"Investors in a college have an expanded set of objectives compared with investors in the business world," says Weinstein. "If you invest in an educational institution, one goal is to get a return on your investment, but another goal is to advance the mission of the university-which is to create knowledgeable, educated, and ethical human beings who will contribute positively to society.
"The investor in a university has to think of both of these things: a return on the money as well as advancing the interests of the institution. That's why it is the mandate of investors in college and universities to make ethical investments."
The fourth principle, fairness, means giving to others their due. "Even though there is a lot of injustice and unfairness in the world," Weinstein says, "that's no reason for us to throw up our hands and say, 'Well, that's just how life is.' This week I went to Denver to see a good friend of mine appointed to the Colorado State Supreme Court. Prominently displayed in the lobby of the building is a quotation from Martin Luther King Jr.: 'Injustice anywhere is a threat to justice everywhere.' That is the best reason I can think of for NACUBO members to place the fourth principle of ethical intelligence front and center in all they do."
Treating Yourself Ethically
The fifth principle of ethical intelligence calls upon us to care for one another and ourselves. "The business literature speaks about a 'work-life balance,'" Weinstein says. "I don't like this term, because it implies that you have your work on the one hand and your life on the other. But work is a part of life." Still, he adds, the spirit of the phrase "work-life balance" is a good one. "Caring for yourself is an ethical responsibility. And it's an essential component of leadership."
Weinstein talks about applying the principles of ethical intelligence to oneself. In his book, he examines five issues related to "honoring your responsibilities to yourself as well as to others": multitasking, using technology wisely, making healthy choices, dealing with anger, and responding appropriately to being downsized.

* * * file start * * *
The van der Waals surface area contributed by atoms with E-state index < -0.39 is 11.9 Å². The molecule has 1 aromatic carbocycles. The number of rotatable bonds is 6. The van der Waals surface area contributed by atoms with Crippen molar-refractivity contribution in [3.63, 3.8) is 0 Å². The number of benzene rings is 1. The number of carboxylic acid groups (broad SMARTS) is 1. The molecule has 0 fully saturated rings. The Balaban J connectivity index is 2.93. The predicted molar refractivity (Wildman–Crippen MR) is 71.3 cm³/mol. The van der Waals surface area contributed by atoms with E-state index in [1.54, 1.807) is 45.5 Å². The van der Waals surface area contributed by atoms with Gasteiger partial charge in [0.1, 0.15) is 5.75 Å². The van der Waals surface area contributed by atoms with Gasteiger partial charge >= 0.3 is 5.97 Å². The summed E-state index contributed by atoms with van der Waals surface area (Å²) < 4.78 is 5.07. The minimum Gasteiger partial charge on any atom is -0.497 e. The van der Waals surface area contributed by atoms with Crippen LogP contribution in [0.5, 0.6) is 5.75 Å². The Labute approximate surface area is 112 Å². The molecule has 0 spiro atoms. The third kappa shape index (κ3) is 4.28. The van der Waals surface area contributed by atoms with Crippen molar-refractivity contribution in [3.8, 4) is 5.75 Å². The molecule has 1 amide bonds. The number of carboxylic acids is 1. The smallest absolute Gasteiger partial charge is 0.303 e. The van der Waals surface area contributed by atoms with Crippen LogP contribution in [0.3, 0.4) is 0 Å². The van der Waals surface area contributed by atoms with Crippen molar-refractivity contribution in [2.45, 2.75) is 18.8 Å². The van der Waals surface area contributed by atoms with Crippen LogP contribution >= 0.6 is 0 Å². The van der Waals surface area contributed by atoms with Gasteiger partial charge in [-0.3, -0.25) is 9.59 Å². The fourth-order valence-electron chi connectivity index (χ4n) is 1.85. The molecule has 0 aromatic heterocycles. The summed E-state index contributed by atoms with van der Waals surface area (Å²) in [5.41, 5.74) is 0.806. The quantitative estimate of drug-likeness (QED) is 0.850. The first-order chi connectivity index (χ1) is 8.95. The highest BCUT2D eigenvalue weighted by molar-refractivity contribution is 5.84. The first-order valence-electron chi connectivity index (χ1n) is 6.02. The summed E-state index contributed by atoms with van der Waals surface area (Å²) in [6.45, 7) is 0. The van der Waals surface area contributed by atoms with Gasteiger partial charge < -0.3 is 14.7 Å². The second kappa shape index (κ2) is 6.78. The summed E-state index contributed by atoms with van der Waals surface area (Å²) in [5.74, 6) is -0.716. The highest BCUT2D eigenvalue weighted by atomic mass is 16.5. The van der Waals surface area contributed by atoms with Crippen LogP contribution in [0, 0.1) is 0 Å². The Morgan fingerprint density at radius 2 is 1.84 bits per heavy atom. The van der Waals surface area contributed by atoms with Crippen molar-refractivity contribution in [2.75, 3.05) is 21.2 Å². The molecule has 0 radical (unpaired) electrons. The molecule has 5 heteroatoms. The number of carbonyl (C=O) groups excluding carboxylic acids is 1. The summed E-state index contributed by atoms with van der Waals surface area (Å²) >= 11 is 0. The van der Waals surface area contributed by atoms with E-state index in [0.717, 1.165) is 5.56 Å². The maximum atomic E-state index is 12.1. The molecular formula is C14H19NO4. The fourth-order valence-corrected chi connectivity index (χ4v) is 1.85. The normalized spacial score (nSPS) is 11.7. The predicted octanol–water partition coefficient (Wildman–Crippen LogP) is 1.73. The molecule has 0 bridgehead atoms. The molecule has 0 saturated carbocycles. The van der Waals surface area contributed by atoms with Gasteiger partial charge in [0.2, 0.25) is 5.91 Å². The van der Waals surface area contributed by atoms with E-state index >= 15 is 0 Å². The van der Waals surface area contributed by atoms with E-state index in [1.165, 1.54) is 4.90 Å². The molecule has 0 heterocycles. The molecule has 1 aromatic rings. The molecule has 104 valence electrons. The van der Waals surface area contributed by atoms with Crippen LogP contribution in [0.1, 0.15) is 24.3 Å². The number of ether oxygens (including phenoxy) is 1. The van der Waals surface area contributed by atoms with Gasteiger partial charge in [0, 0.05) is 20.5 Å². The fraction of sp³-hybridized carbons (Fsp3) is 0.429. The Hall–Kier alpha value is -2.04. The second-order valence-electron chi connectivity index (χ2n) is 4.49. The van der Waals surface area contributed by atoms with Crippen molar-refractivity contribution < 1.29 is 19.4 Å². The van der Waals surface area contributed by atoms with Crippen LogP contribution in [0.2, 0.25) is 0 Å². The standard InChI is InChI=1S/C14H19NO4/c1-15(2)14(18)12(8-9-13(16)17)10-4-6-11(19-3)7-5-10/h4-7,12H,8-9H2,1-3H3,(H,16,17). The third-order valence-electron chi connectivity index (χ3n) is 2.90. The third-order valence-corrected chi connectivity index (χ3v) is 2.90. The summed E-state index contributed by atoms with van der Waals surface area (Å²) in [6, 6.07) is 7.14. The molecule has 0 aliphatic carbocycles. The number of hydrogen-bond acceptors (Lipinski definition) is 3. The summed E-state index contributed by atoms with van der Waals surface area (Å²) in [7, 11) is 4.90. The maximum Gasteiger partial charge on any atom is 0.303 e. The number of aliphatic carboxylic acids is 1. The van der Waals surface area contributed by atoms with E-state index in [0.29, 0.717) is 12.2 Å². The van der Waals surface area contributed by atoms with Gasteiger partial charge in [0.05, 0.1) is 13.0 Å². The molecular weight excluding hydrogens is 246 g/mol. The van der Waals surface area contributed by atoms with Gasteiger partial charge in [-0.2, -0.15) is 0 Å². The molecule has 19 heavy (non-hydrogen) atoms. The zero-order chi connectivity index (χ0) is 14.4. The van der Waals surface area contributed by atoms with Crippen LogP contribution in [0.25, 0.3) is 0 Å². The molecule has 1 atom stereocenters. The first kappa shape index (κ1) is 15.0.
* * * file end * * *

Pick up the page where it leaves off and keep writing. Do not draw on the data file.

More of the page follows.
Multitasking, in particular, could be an issue for many NACUBO members who are entrusted with broad portfolios and responsibility. How can they manage work of such complexity?
"The short answer is mindfulness," says Weinstein. "Multitasking is a myth. There's an emerging body of evidence that shows that the human brain can only monotask. What we're doing when we multitask is actually switching from one task to another quickly. But in so doing, we're not fully immersed in any one task for very long. And we therefore don't complete it as well as we would if we were focusing on it."
Not Just for Leaders
Weinstein is disturbed that ethics—as it's presented in the media—is inevitably linked to bad behavior. "That's only part of the story with ethics," he says. "I realize that attending a lecture on ethics is about as appealing to most people as having dental surgery. Both are things you might have to do but really don't want to do. My mission is to help people see how the principles of ethics bring out the best in us. I work very hard at making my presentations inspirational and fun. Who says ethics has to be boring, or only about what you shouldn't do?
"The five principles, as broad and basic as they are, are not a formula or a recipe for living," he continues. "They require deliberation and judgment to make them work. And they're not just for leaders. They're for everyone. As I'll show, they provide a solid, dependable framework, for making smart, responsible decisions in investment-and everywhere else, too."
The good news, Weinstein concludes, is that living an ethically intelligent life isn't just the right thing to do. It's the smart thing to do, too. "Taking the high road, is, in the long run, the best way to get the things you want most out of life."
BOB SHEA is the senior fellow for finance and campus management at NACUBO.